In the AV industry, there are two common methods of connecting network devices. The first method is a star topology where each device has its own port on an Ethernet switch. This is the most robust method but it requires a cable home run from each device back to the Ethernet switch, which is fine for permanent installations but challenging for temporary deployments.
The second method is daisy-chaining, which requires dual switched ports on each device, as found on the L Class models. While daisy-chaining is much easier to deploy, it should be noted that each “hop” incurs a latency penalty, measured in micro-seconds, but quickly adding up. Therefore, a pre-determined latency is applied to each Dante receiving device to account for switch hops, eliminating the risk of dropped packets and resulting audio glitches.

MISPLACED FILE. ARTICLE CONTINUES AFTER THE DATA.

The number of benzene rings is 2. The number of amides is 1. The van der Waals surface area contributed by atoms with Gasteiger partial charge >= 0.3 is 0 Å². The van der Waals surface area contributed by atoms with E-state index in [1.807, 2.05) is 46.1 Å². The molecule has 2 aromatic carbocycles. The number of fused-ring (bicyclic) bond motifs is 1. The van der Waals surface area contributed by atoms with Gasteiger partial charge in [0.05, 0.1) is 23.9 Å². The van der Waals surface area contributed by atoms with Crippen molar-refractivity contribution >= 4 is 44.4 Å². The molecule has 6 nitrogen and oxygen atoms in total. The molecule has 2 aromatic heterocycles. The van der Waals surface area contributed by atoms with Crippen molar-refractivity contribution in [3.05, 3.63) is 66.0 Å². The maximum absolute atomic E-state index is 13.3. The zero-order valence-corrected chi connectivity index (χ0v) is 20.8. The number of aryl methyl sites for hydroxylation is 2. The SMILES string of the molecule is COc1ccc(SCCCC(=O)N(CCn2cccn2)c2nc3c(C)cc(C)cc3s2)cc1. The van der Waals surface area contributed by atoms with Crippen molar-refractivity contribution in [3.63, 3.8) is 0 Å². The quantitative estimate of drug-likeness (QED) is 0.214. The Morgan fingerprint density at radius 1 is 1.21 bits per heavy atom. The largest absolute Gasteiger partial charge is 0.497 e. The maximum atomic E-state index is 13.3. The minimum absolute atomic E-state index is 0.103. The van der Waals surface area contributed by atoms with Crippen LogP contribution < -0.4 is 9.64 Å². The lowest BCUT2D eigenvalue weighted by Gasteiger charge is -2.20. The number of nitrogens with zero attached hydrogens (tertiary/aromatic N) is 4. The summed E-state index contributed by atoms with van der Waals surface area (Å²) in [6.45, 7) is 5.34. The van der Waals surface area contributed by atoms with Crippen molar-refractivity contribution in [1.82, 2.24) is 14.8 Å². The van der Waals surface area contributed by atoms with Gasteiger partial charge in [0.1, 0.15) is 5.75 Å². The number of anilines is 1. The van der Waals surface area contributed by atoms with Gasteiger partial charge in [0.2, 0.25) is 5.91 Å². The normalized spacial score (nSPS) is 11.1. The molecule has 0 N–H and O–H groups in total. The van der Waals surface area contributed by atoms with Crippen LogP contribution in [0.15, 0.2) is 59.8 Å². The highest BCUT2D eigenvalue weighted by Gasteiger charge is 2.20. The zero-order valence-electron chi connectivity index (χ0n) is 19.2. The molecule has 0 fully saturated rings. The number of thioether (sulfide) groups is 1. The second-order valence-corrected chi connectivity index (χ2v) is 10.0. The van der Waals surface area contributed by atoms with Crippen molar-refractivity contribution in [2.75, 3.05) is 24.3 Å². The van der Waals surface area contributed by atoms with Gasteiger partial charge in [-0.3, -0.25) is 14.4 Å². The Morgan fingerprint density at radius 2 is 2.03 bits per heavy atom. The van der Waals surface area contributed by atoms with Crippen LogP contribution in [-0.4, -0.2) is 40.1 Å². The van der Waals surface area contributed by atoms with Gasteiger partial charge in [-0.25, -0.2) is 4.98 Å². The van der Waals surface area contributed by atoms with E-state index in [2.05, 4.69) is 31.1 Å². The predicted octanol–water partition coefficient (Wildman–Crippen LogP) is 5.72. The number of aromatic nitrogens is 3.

The Dante latency settings are based on worst-case latency assumptions and are therefore quite conservative. The L Class models default to 1 ms, which will accommodate up to 10 switch hops. As a reference point, a Dante mixer connected through an Ethernet switch to a 6-box daisy-chained array of LA108 or LA112, is the equivalent of 6 switch hops. If you are using 5 switch hops or less, there is the potential to adjust the latency and decrease it from 1 ms to 0.5 ms using the Dante Controller software. Please refer to Audinate for more information on Dante Controllers.